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Exoskeleton

Panasonic's Power Loader Light exoskeleton

We've covered a number of amazing exoskeletons here on Gizmag, ranging from the solutions for paraplegics – see REX Bionics' and Berkley Bionics' exoskeletons – to the downright wacky Kid Walker mecha for children. Last year we saw Activelink's Power Loader, an exoskeleton that takes its name from the suit of the same name in James Cameron's Aliens. The company, a subsidiary of Panasonic, has now come out with a lightweight version, appropriately named the Power Loader Light.  Read More

Berkeley Bionics' eLEGS exoskeleton

At a press conference held this morning in San Francisco, California’s Berkeley Bionics unveiled its eLEGS exoskeleton. The computer-controlled device is designed to be worn by paraplegics, providing the power and support to get them out of their wheelchairs, into a standing posture, and walking – albeit with the aid of crutches. The two formerly wheelchair-bound “test pilots” in attendance did indeed use eLEGS to walk across the stage, in a slow-but-steady gait similar to that of full-time crutch-users.  Read More

The Kid's Walker: 1.6 metre bi-pedal exoskeleton for children

Six years back we covered the amazing 3.4 meter bi-pedal exoskeleton from Japan known as the Landwalker. Imagine our surprise when we found that its producer, machinery and robotics manufacturer Sakakibara-Kikai, has developed a smaller exoskeleton called the Kid's Walker. It didn't get that name because of its diminutive size either – the Kid's Walker is a functioning bi-pedal exoskeleton designed to be piloted by children!  Read More

Raytheon XOS 2: second generation exoskeleton

The widespread usage of exoskeletal robotics to augment human beings moved a step closer this week when Raytheon demonstrated its second generation Exoskeleton, the XOS 2. The new robotic suit (think of it as wearable robot guided by a human brain) is lighter, faster and stronger than the original proof-of-concept XOS 1, yet uses half the power. While Raytheon's development is primarily focused on military usage, exoskeletons for the mobility-impaired are already at market and industrial exoskeletons from Japan, Korea and Isreal are not far behind. One day in the not too distant future, one of these suits will enable us all to have superhuman strength, speed and endurance.  Read More

The no longer wheelchair-bound Hayden Allen puts REX through its paces

Seemingly simple things like talking to people at eye level and reaching things on shelves can be a huge drawback for those in wheelchairs. Sitting in a wheelchair for extended periods can also lead to the increased risk of certain infections and blood circulation problems. A robotic exoskeleton called REX puts wheelchair users back on their feet, enabling a person to stand, walk and go up and down stairs and slopes.  Read More

StudioDosi's design is wraped in a  layer of climbing vegetation

This beautiful architectural proposal from Italian firm StudioDosi is as green as it looks. Submitted in a competition to design a new headquarters for the Province of Parma in Italy's north, the public office space features a double glazed inner skin wrapped in an exoskeleton of "climbing vegetable stripes" which allows natural light to enter the building and boosts ventilation.  Read More

HULC robotic exoskeleton to get fuel-cell Power Supply

HULC, the Lockheed Martin (LM) powered robotic exoskeleton is being extended in its range to support 72+ hour extended missions. LM is working with Protonex Technology Corporation to evaluate and develop fuel cell-based power solutions that can be carried by the HULC, while at the same time powering the exoskeleton and the soldier’s mission equipment during extended dismounted operations.  Read More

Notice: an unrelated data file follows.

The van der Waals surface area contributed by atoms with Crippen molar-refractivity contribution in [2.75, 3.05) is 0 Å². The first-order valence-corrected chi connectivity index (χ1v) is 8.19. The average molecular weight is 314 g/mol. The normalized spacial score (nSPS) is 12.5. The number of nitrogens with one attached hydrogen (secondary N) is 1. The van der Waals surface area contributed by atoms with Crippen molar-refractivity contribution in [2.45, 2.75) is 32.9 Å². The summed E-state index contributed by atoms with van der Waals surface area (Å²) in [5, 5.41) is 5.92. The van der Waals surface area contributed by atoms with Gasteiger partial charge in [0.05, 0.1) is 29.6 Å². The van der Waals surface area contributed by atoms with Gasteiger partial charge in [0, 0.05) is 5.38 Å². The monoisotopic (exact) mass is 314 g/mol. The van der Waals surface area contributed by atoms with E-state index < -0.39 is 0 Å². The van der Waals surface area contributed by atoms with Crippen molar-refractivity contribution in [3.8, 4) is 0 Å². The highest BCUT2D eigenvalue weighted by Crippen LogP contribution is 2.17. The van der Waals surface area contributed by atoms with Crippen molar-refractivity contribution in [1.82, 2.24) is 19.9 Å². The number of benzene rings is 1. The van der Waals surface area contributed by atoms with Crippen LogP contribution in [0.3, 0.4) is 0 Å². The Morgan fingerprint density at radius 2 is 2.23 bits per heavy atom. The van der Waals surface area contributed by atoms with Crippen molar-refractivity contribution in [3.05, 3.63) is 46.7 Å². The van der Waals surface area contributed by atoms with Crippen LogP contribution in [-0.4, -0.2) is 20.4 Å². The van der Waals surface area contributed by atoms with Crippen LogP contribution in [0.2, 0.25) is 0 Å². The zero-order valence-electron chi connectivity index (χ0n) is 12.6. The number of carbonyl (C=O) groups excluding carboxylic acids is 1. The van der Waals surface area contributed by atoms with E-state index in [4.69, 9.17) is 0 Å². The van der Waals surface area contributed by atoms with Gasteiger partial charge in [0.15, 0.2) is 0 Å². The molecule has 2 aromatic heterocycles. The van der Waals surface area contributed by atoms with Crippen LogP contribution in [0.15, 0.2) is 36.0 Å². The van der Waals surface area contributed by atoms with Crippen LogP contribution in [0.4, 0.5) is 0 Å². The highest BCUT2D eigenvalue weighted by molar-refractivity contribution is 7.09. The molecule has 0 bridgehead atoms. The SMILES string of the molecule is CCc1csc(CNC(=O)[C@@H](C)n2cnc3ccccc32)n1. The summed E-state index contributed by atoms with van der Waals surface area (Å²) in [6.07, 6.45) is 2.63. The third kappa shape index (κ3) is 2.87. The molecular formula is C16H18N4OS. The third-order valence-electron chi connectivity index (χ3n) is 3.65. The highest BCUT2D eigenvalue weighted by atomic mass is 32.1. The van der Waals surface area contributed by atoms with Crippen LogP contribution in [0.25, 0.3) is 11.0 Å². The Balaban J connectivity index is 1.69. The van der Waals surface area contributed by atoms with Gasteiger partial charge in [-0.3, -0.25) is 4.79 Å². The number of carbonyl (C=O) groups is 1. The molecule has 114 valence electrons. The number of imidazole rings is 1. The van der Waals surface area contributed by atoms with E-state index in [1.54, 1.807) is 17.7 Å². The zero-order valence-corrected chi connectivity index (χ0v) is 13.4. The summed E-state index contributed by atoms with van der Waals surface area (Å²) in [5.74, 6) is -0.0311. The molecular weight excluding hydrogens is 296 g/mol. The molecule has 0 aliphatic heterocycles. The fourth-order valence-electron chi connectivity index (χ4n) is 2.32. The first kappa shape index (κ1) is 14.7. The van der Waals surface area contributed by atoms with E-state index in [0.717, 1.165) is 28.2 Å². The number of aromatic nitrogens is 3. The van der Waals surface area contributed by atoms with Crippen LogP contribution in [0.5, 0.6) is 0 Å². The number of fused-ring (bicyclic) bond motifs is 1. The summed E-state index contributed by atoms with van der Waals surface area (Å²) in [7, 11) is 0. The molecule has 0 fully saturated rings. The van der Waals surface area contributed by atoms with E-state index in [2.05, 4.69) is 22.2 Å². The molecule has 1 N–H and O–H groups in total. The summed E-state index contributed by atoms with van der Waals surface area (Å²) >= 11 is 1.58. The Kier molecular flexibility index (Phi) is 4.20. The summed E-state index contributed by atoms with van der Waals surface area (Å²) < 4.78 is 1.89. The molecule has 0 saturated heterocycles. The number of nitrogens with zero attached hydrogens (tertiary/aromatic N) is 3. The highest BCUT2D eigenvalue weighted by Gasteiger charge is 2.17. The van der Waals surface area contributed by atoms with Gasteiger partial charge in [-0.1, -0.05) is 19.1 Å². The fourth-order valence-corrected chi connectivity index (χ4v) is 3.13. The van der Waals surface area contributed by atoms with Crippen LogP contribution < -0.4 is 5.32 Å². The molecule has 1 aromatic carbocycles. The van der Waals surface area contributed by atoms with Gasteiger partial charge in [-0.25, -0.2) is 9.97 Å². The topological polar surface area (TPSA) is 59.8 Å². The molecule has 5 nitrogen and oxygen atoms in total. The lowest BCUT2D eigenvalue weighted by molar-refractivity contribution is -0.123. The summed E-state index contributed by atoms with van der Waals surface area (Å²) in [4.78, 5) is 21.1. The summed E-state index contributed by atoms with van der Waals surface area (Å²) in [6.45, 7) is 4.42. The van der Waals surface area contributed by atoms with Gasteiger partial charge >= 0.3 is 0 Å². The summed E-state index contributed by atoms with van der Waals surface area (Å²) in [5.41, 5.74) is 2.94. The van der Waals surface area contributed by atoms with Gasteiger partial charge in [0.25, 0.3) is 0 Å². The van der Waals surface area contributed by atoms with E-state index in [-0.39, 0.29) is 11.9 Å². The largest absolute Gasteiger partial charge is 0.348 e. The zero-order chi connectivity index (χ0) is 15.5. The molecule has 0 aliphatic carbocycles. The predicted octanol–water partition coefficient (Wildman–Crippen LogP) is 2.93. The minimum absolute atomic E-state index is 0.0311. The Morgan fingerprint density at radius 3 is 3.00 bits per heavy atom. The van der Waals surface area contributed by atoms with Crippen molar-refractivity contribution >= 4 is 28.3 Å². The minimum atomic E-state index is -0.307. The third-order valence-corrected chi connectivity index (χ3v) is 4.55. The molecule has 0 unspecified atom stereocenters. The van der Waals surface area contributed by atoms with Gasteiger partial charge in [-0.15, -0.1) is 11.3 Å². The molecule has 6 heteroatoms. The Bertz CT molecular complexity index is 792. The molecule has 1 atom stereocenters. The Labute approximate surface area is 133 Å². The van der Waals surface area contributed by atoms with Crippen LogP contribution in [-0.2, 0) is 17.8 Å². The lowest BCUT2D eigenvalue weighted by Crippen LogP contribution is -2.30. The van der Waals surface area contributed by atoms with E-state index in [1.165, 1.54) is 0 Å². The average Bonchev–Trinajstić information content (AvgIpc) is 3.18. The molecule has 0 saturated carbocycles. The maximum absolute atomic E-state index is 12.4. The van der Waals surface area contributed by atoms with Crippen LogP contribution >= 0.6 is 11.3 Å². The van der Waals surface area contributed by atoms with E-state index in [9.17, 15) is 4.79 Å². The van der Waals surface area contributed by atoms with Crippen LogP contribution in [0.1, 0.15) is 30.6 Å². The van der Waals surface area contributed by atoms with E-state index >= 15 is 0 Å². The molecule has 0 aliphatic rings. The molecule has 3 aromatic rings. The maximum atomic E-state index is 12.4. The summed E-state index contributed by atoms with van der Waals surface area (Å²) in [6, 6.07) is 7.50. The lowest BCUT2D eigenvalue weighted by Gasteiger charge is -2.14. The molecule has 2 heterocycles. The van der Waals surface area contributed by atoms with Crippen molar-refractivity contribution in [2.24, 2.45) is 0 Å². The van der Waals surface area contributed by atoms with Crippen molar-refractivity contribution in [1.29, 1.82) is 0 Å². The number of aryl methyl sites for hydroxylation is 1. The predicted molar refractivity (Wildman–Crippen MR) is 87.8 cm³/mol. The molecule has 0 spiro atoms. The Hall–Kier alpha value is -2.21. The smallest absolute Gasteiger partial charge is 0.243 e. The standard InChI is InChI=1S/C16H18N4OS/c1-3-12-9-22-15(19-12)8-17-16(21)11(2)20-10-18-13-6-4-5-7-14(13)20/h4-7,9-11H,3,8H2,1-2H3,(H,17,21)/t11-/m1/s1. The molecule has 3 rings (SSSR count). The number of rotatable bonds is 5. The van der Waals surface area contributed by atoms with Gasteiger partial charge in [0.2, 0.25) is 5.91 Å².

The shape of armed conflict is rapidly changing

The military potential of robotics has long been one of the primary driving forces in the funding of research and development in the field. Aerial UAVs transformed armed conflict so dramatically that a new wave of robotic military capabilities are being readied for the battlefield in the hope of providing a similar competitive edge. Israel Aerospace Industries (IAI) recently began showing a battery-powered robotic beast of burden which can carry up to 200 kilograms, run three days without a recharge, and follow and respond to the voice commands of its master. Though designed for use on the battlefield, REX has myriad commercial applications in agriculture, manufacturing, and beyond.  Read More

Activelink's Power Loader Suit will make lifting heavy loads and tackling Alien Queens a b...

Science-fiction is well on the way to becoming science fact with engineers from Activelink, a Kyoto-based subsidiary of Panasonic, developing an exoskeleton suit inspired by the "Power Loader" suit Ripley wore in her climactic battle with the Queen Alien in Aliens. And, just like in the movie, the Power Loader suit is designed to give its wearer superhuman strength for the lifting of heavy objects – in the movie it was cargo, but Activelink also has construction and disaster relief operations in its sights.  Read More

There's no word on speed just yet, though we'd imagine it won't be much faster than a bris...

A self-balancing unicycle experimental vehicle from Honda to be shown at the Tokyo Motor Show next month might just be history in the making. Weighing less than 10kg, the 24 by 12 by 6-inch U3-X experimental vehicle runs for an hour, is small enough to be carried onto an airplane as hand luggage, has a wheel which spins in two planes and is set to challenge, perhaps even change, society’s concept of personal mobility.  Read More

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